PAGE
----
Challenge to Change: Getting down to the core

Published On: Dec 01 2011 03:23:33 PM EST   Updated On: Dec 01 2011 03:30:15 PM EST

Challenge To Change: Getting down to the core

Now entering our third (and final) week of strength training content on A Challenge to Change, and you should be getting stronger every day!

Remember that our challenge this period involves strength training. We've already covered upper and lower body training, but thus far missed one important aspect of health and fitness: core strength.

The core refers to the muscles that attach to the spine and provide protection (along with the rib cage) to your organs - they are your abdominal muscles! Among other things, the muscles of the core provide stability and strength to hold your body upright with good posture. Core muscles include abdominals, hip flexors and rotators, shoulders and lower and upper back.

Some define core strength as the ability to maintain alignment of the middle of the body during movement, in order to enhance the efficiency of your arms and legs, further from the center of your body.

In other words, it's the ability to maintain strength and balance during movement even when your arms and legs are moving through various athletic motions. A stronger core directly affects your upper and lower halves.

Whether you are a runner, walker, biker, or literally any other athlete or person who exercises, core strength plays a direct role in all of your movements and can promote athleticism and strength in doing so.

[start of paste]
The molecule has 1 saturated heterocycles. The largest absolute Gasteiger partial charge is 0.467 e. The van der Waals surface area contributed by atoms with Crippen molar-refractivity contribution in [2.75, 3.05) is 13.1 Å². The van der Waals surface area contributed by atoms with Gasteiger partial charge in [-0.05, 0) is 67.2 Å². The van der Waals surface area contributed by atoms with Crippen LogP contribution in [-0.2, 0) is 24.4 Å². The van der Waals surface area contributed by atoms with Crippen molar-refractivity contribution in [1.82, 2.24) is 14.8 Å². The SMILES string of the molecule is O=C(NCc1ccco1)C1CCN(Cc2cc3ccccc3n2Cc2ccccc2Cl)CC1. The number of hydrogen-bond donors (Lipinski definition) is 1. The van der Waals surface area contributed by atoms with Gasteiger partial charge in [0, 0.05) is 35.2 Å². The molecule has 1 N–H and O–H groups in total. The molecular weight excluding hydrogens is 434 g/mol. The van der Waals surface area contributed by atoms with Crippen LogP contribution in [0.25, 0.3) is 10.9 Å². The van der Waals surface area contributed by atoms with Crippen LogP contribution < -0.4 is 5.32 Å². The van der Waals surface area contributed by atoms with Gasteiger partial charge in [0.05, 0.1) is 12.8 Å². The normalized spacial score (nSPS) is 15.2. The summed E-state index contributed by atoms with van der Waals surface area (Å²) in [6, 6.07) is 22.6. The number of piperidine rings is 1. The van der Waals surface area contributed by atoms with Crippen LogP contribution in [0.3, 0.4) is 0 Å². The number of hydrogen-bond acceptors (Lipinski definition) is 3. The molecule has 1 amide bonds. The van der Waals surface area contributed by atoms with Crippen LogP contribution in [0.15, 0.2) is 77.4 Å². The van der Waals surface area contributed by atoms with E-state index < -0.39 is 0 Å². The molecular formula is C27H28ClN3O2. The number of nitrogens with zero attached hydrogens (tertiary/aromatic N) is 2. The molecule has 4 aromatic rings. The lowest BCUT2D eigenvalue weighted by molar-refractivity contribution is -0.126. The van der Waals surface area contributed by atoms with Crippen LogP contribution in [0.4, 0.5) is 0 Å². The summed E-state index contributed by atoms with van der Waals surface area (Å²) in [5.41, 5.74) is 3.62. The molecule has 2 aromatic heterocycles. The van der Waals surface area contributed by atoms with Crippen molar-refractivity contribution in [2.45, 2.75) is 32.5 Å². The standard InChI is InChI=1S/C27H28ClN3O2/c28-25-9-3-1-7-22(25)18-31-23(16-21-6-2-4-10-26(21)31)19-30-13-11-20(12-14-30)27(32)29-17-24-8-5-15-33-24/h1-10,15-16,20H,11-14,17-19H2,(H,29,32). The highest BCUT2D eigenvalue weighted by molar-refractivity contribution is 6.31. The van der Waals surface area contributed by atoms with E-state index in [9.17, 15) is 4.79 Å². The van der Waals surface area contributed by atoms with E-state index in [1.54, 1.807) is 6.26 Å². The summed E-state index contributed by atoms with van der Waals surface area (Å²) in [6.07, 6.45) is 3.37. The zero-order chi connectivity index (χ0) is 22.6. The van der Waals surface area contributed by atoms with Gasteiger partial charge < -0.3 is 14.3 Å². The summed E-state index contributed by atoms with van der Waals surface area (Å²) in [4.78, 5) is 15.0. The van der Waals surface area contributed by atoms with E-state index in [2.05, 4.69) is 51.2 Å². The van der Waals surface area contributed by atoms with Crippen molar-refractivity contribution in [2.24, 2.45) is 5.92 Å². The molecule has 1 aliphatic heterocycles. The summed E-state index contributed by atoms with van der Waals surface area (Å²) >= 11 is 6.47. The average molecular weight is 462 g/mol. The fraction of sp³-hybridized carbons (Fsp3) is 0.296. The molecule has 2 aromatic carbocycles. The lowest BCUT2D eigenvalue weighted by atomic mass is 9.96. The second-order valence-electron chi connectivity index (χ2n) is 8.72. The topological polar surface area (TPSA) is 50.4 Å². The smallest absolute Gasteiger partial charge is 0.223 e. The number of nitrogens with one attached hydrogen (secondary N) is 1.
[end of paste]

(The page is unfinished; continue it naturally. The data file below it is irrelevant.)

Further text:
More than just improved athleticism, injury prevention is another benefit of core training. For example, joint pain is something that is common to bikers, runners, and many other athletes. Some forms of chronic joint pain are the result of poor alignment of your knee and ankle during a running stride, or a bicycle stroke.

Strengthening the muscles of the hip and buttocks can help maintain this proper alignment and reduce stress on the knee joint by easing the pressure placed on your joints - and that, in turn, allows you to run, bike, and follow other exercise plans with a significantly lesser risk of chronic injury and pain.

Just like upper- and lower-body weight lifting, it's important to do core training exercises several times a week and make it a part of your consistent exercise regimen to develop strength and improve your posture.

While core exercises can come in many areas - Pilates, yoga, strength training and many more - the end result is (hopefully) the same: a stronger core which translates to a stronger overall body that will more efficiently handle various exercises and training patterns!

The video this week provides three core exercises to get you started. Once you've built up a safe and consistent base, the Mayo Clinic provides a good slideshow - with visuals - to help you develop a few more difficult exercises that will promote further muscle growth.

About the author:Bobby DeMuro is the Founder of No Fizz America, a non-profit dedicated to health and fitness. He is also the founder FusionSouth, a sports conditioning firm. You can follow him on Twitter and Facebook .

You can listen to Bobby on his weekly radio show on Radio Exiles.


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